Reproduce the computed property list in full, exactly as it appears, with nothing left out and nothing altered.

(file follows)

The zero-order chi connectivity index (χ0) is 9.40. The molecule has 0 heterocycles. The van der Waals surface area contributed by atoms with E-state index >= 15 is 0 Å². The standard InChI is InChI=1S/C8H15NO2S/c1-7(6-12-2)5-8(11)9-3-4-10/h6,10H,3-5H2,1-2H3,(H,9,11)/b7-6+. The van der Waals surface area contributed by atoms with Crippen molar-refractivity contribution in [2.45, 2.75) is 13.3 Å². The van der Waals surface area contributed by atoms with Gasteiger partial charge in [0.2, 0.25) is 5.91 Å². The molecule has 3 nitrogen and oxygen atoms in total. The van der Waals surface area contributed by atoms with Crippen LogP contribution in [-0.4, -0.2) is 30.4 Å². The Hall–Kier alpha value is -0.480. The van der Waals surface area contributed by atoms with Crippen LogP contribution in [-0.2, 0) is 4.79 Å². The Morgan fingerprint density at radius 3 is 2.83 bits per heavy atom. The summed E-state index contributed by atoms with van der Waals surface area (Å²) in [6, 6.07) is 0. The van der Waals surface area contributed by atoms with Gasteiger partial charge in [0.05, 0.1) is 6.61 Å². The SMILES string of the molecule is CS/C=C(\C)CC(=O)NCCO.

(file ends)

The zero-order chi connectivity index (χ0) is 9.40. The molecule has 0 heterocycles. The van der Waals surface area contributed by atoms with E-state index >= 15 is 0 Å². The standard InChI is InChI=1S/C8H15NO2S/c1-7(6-12-2)5-8(11)9-3-4-10/h6,10H,3-5H2,1-2H3,(H,9,11)/b7-6+. The van der Waals surface area contributed by atoms with Crippen molar-refractivity contribution in [2.45, 2.75) is 13.3 Å². The van der Waals surface area contributed by atoms with Gasteiger partial charge in [0.2, 0.25) is 5.91 Å². The molecule has 3 nitrogen and oxygen atoms in total. The van der Waals surface area contributed by atoms with Crippen LogP contribution in [-0.4, -0.2) is 30.4 Å². The Hall–Kier alpha value is -0.480. The van der Waals surface area contributed by atoms with Crippen LogP contribution in [-0.2, 0) is 4.79 Å². The Morgan fingerprint density at radius 3 is 2.83 bits per heavy atom. The summed E-state index contributed by atoms with van der Waals surface area (Å²) in [6, 6.07) is 0. The van der Waals surface area contributed by atoms with Gasteiger partial charge in [0.05, 0.1) is 6.61 Å². The SMILES string of the molecule is CS/C=C(\C)CC(=O)NCCO.